Almost five years to the day after a traumatic accident that left her in a coma for nearly three weeks, Camilla Pedersen took the win at the Gerardmer Triathlon in France, one of the toughest courses in Europe. Following the Danish triathlete’s traumatic brain injury in 2013, her doctors warned her that she might never ride a bike again, let alone compete at the highest level of the sport. Camilla defied the odds, and has been steadily getting back to full fitness, with her win earlier this month shining as a true testament to her determination and love of racing.
"I was really happy with the win," said Pedersen. "And it's even more fun because it's a big event. I felt really good and comfortable from the start to the finish. It was especially great to see that all of the hard work has paid off after dealing with some residual health problems that recently sent me in and out of the hospital. But now I'm back in business, back on track, and back on top."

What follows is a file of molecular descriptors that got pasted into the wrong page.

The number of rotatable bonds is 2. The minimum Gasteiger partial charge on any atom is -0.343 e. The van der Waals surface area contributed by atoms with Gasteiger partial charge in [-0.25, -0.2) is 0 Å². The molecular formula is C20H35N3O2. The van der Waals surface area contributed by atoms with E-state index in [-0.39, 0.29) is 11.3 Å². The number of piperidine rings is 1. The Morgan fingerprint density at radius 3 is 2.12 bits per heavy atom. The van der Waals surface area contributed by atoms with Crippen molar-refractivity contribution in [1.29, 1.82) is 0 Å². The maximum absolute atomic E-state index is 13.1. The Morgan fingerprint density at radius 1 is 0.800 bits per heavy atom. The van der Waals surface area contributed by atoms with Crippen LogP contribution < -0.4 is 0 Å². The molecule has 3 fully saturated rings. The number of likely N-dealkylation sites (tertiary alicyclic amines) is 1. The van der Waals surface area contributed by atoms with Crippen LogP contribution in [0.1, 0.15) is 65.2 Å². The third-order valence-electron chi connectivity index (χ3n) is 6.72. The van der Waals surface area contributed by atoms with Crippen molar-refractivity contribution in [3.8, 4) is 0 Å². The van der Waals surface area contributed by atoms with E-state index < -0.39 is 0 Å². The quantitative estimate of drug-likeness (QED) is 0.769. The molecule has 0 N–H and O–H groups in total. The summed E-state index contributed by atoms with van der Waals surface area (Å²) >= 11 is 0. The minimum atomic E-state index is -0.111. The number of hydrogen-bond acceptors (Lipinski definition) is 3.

In one of the most epic Kona World Championships in the event's storied history, records were shattered and expectations about the limits of human performance were obliterated. Daniela Ryf successfully defended her three consecutive titles by winning number four this past Saturday in the most dramatic fashion imaginable.
Daniela Ryf is the most dominant triathlete of her generation, and is well on her way to being considered the greatest of all time. She's the reigning, three-time Kona World Champion. So how does she find the motivation to keep training, competing, and suffering in a way that only a few elite endurance athletes ever have?
Mirinda “Rinny” Carfrae is one of the biggest superstars the sport of triathlon has ever seen. After stepping away from competition in 2017 to welcome the arrival of her first child, daughter Isabelle, Rinny is back in a big way in 2018. After several wins this season, she has made the Kona World Championship her top objective.
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